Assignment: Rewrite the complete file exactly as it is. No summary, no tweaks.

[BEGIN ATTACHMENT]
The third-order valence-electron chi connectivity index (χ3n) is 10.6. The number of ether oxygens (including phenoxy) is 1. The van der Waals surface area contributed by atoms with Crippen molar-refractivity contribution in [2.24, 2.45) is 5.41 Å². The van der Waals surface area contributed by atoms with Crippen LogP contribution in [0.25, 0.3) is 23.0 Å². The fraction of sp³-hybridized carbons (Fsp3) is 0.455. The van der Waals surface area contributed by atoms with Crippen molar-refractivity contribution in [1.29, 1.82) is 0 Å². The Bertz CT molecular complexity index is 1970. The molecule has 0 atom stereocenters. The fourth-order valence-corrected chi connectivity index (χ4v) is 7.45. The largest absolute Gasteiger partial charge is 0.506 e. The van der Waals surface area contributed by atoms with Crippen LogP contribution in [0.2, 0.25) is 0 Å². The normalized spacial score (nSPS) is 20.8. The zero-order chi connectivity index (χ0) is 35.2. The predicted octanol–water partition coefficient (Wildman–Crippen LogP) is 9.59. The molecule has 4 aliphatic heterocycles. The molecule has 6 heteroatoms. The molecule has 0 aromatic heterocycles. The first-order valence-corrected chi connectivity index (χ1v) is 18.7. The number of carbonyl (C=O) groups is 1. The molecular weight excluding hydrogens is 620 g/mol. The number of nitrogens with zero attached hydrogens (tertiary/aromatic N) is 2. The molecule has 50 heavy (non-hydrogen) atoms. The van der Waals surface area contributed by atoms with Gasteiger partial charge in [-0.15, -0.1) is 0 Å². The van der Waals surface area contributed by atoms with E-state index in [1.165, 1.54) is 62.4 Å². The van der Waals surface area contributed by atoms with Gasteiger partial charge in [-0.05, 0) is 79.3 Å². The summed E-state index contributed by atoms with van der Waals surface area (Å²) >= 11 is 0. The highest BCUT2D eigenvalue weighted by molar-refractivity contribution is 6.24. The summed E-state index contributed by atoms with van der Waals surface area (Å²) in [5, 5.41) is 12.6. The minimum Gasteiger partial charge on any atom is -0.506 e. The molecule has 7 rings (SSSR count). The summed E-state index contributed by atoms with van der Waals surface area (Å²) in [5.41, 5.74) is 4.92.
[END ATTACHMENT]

The third-order valence-electron chi connectivity index (χ3n) is 10.6. The number of ether oxygens (including phenoxy) is 1. The van der Waals surface area contributed by atoms with Crippen molar-refractivity contribution in [2.24, 2.45) is 5.41 Å². The van der Waals surface area contributed by atoms with Crippen LogP contribution in [0.25, 0.3) is 23.0 Å². The fraction of sp³-hybridized carbons (Fsp3) is 0.455. The van der Waals surface area contributed by atoms with Crippen molar-refractivity contribution in [1.29, 1.82) is 0 Å². The Bertz CT molecular complexity index is 1970. The molecule has 0 atom stereocenters. The fourth-order valence-corrected chi connectivity index (χ4v) is 7.45. The largest absolute Gasteiger partial charge is 0.506 e. The van der Waals surface area contributed by atoms with Crippen LogP contribution in [0.2, 0.25) is 0 Å². The normalized spacial score (nSPS) is 20.8. The zero-order chi connectivity index (χ0) is 35.2. The predicted octanol–water partition coefficient (Wildman–Crippen LogP) is 9.59. The molecule has 4 aliphatic heterocycles. The molecule has 6 heteroatoms. The molecule has 0 aromatic heterocycles. The first-order valence-corrected chi connectivity index (χ1v) is 18.7. The number of carbonyl (C=O) groups is 1. The molecular weight excluding hydrogens is 620 g/mol. The number of nitrogens with zero attached hydrogens (tertiary/aromatic N) is 2. The molecule has 50 heavy (non-hydrogen) atoms. The van der Waals surface area contributed by atoms with Gasteiger partial charge in [-0.15, -0.1) is 0 Å². The van der Waals surface area contributed by atoms with E-state index in [1.165, 1.54) is 62.4 Å². The van der Waals surface area contributed by atoms with Gasteiger partial charge in [-0.05, 0) is 79.3 Å². The summed E-state index contributed by atoms with van der Waals surface area (Å²) >= 11 is 0. The highest BCUT2D eigenvalue weighted by molar-refractivity contribution is 6.24. The summed E-state index contributed by atoms with van der Waals surface area (Å²) in [5, 5.41) is 12.6. The minimum Gasteiger partial charge on any atom is -0.506 e. The molecule has 7 rings (SSSR count). The summed E-state index contributed by atoms with van der Waals surface area (Å²) in [5.41, 5.74) is 4.92.